The U.S. government is devoting considerable energies to developing hypersonic weapons technology- with $15 billion set across 70 different efforts.
That’s according to a report issued this week by the Government Accountability Office (GAO).
“GAO identified 70 efforts to develop hypersonic weapons and related technologies that are estimated to cost almost $15 billion from fiscal years 2015 through 2024,” the report said. “These efforts are widespread across the Department of Defense (DOD) in collaboration with the Department of Energy (DOE) and, in the case of hypersonic technology development, the National Aeronautics and Space Administration (NASA). DOD accounts for nearly all of this amount.
The hypersonic weapons, described as “technically complex,” fly at five times the speed of sound. None of the weapons have yet reached the production stage.
According to Flight Global, the funding of the projects started to take off after fiscal year 2017, “when it became clear that China and Russia’s missile development had leapt ahead of the USA’s.”
Most of the funding is for product development, and “potential fielding of prototype offensive hypersonic weapons,” GAO said. The government has also invested a great deal of money for “next generation hypersonic weapons and a smaller proportion aimed at countering hypersonic threats.”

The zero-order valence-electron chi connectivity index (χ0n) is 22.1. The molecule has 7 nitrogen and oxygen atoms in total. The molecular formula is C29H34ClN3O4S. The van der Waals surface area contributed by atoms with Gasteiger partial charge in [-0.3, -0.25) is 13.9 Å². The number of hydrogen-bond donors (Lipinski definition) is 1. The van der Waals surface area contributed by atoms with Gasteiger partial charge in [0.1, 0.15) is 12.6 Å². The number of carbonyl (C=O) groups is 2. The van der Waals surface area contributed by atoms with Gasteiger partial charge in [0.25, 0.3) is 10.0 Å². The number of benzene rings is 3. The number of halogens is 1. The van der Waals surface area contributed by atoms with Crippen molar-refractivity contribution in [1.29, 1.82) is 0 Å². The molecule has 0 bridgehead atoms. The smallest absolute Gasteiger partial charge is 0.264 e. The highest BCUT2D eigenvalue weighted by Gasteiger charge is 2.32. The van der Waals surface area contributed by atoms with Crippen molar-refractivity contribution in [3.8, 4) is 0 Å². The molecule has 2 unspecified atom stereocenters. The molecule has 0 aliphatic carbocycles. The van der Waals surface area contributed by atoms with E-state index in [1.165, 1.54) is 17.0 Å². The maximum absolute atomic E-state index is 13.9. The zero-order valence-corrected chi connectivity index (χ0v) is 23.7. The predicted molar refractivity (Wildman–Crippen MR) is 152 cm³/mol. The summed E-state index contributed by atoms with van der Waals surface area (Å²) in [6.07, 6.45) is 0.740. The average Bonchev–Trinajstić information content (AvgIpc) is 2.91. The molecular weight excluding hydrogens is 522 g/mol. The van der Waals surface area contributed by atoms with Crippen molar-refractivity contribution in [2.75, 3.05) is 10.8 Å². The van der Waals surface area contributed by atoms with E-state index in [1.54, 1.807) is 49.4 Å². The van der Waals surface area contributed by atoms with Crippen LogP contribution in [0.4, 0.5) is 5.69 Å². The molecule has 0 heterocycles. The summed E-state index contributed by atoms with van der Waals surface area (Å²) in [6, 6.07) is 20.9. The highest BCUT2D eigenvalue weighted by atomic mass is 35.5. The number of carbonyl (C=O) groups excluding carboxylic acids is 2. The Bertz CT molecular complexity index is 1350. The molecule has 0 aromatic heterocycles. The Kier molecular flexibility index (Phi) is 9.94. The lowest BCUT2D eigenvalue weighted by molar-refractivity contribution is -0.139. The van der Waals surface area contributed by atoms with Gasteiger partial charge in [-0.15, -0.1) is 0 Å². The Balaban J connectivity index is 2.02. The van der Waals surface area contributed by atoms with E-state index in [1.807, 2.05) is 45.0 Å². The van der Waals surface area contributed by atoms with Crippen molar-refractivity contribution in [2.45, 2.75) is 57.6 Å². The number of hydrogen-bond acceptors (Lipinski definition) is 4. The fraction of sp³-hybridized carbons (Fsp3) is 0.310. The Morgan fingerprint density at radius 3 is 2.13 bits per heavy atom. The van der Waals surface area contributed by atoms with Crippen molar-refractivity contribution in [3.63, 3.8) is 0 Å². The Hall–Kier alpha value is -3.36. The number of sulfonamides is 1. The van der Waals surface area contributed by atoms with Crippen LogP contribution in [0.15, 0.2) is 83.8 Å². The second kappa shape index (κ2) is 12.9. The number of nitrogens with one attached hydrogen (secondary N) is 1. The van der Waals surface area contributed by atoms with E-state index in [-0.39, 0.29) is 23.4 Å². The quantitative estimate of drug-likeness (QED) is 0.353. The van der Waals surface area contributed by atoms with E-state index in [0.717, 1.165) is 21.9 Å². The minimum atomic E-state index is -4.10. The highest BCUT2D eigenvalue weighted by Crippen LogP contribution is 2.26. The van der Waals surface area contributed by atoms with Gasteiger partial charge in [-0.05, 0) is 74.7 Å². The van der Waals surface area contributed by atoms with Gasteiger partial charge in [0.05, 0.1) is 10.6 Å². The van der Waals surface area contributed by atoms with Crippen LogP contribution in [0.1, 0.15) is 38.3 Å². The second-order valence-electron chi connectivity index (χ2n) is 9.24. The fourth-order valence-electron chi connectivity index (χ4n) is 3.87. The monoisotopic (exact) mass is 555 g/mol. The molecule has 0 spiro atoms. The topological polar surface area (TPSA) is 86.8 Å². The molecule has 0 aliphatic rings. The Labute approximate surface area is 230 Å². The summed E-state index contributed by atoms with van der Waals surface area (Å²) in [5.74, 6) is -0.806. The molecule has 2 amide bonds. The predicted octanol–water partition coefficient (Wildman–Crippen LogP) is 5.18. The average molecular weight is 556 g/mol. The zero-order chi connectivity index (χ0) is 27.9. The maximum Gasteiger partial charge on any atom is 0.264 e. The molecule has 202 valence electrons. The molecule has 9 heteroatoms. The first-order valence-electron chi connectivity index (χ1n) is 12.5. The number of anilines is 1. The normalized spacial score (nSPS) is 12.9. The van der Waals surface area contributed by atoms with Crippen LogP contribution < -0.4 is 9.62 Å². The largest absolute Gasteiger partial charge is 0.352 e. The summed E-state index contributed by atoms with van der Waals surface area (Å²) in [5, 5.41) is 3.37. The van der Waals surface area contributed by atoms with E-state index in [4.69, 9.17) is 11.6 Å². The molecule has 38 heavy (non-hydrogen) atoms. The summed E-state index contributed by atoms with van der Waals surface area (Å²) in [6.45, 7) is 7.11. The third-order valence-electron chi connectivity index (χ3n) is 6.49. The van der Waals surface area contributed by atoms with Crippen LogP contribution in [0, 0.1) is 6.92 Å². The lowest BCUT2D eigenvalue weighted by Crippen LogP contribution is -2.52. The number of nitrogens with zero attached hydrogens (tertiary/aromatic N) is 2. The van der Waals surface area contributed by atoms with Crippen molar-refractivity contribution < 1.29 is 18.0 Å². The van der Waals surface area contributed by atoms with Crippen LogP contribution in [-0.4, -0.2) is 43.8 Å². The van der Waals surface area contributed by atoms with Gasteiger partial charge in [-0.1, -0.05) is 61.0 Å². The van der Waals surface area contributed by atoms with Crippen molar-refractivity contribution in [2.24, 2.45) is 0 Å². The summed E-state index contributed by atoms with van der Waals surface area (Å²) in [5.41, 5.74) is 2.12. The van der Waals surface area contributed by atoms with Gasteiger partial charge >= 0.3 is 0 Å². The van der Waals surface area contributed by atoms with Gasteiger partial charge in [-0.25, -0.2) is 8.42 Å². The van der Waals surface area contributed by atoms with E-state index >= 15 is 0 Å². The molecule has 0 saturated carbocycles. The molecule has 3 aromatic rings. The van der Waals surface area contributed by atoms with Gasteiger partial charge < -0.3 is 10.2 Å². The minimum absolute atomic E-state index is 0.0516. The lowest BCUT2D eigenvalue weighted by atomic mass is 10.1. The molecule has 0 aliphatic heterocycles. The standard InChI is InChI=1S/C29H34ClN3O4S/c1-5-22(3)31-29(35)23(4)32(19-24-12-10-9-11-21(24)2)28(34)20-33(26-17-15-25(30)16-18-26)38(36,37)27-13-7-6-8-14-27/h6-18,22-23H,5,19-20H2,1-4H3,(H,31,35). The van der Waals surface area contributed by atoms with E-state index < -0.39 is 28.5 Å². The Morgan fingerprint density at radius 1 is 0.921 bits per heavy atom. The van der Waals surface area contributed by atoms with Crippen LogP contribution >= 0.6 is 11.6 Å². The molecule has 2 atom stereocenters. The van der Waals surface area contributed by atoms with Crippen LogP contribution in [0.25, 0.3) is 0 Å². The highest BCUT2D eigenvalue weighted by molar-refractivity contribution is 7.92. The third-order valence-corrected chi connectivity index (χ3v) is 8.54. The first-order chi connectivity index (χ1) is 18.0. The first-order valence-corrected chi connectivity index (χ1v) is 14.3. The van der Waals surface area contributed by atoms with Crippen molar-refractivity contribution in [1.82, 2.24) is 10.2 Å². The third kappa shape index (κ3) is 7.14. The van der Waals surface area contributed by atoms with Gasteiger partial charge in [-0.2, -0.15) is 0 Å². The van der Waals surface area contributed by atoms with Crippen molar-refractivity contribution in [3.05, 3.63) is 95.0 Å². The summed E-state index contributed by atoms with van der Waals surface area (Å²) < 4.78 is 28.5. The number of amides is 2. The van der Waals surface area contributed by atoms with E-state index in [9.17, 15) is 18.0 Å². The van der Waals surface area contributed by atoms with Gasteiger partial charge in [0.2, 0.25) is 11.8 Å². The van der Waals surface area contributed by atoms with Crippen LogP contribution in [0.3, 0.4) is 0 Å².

The amount of funding of the technology reached its highest level ever, at $2.5 billion, in 2020, with projected totals of a little over $2 billion a year in 2021, 2022 and 2023.
The GAO, in its report, called for the Department of Defense to clarify the exact roles and responsibilities of the different agencies doing the work on hypersonic weapons, so as to “ensure consolidation across development efforts.”
The Department of Defense has concurred with the recommendation, the GAO report said.
The DoD last month named hypersonic weapons as one of the higher-priority weapons areas.
“We will deliver strike capability to the warfighter in the early-mid 2020s and a layered hypersonic defense capability — first terminal and then glide phase — in the mid-late 2020s," Mike White, principal director for hypersonics in the office of the undersecretary of defense for research and engineering, said earlier this year. "For reusable systems, our goal is to deliver capability in the early to mid-2030s."
While the Department of Energy and NASA have reached agreements with the Pentagon to work together on the technology, the Department of Defense “has not documented the roles, responsibilities, and authorities of the multitude of its organizations, including the military services, that are working on hypersonic weapon development.”
Stephen Silver, a technology writer for The National Interest, is a journalist, essayist and film critic, who is also a contributor to The Philadelphia Inquirer, Philly Voice, Philadelphia Weekly, the Jewish Telegraphic Agency, Living Life Fearless, Backstage magazine, Broad Street Review and Splice Today. The co-founder of the Philadelphia Film Critics Circle, Stephen lives in suburban Philadelphia with his wife and two sons. Follow him on Twitter at @StephenSilver.